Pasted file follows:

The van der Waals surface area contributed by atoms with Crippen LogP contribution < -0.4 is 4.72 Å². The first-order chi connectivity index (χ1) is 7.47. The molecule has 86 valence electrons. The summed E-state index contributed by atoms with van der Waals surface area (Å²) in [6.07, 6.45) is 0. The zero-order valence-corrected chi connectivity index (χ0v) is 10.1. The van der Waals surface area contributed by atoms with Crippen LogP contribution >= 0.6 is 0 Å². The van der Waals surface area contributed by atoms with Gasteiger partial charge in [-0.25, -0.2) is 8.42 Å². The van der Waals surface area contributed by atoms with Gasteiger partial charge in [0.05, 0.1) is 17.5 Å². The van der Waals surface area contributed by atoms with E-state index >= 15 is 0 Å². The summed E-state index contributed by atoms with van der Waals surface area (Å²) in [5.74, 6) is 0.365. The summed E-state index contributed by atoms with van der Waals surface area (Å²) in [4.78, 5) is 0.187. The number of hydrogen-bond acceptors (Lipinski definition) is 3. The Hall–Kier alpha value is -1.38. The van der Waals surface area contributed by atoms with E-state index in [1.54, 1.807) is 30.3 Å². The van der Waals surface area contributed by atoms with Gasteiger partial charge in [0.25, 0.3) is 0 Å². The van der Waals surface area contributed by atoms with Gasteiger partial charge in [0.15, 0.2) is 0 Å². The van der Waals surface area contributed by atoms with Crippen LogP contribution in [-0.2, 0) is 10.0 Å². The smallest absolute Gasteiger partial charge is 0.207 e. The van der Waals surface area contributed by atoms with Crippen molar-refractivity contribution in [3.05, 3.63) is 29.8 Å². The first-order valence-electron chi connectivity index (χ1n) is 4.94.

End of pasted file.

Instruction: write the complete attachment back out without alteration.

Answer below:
The van der Waals surface area contributed by atoms with Crippen LogP contribution < -0.4 is 4.72 Å². The first-order chi connectivity index (χ1) is 7.47. The molecule has 86 valence electrons. The summed E-state index contributed by atoms with van der Waals surface area (Å²) in [6.07, 6.45) is 0. The zero-order valence-corrected chi connectivity index (χ0v) is 10.1. The van der Waals surface area contributed by atoms with Crippen LogP contribution >= 0.6 is 0 Å². The van der Waals surface area contributed by atoms with Gasteiger partial charge in [-0.25, -0.2) is 8.42 Å². The van der Waals surface area contributed by atoms with Gasteiger partial charge in [0.05, 0.1) is 17.5 Å². The van der Waals surface area contributed by atoms with E-state index >= 15 is 0 Å². The summed E-state index contributed by atoms with van der Waals surface area (Å²) in [5.74, 6) is 0.365. The summed E-state index contributed by atoms with van der Waals surface area (Å²) in [4.78, 5) is 0.187. The number of hydrogen-bond acceptors (Lipinski definition) is 3. The Hall–Kier alpha value is -1.38. The van der Waals surface area contributed by atoms with E-state index in [1.54, 1.807) is 30.3 Å². The van der Waals surface area contributed by atoms with Gasteiger partial charge in [0.25, 0.3) is 0 Å². The van der Waals surface area contributed by atoms with Gasteiger partial charge in [0.15, 0.2) is 0 Å². The van der Waals surface area contributed by atoms with Crippen LogP contribution in [-0.2, 0) is 10.0 Å². The smallest absolute Gasteiger partial charge is 0.207 e. The van der Waals surface area contributed by atoms with Crippen molar-refractivity contribution in [3.05, 3.63) is 29.8 Å². The first-order valence-electron chi connectivity index (χ1n) is 4.94.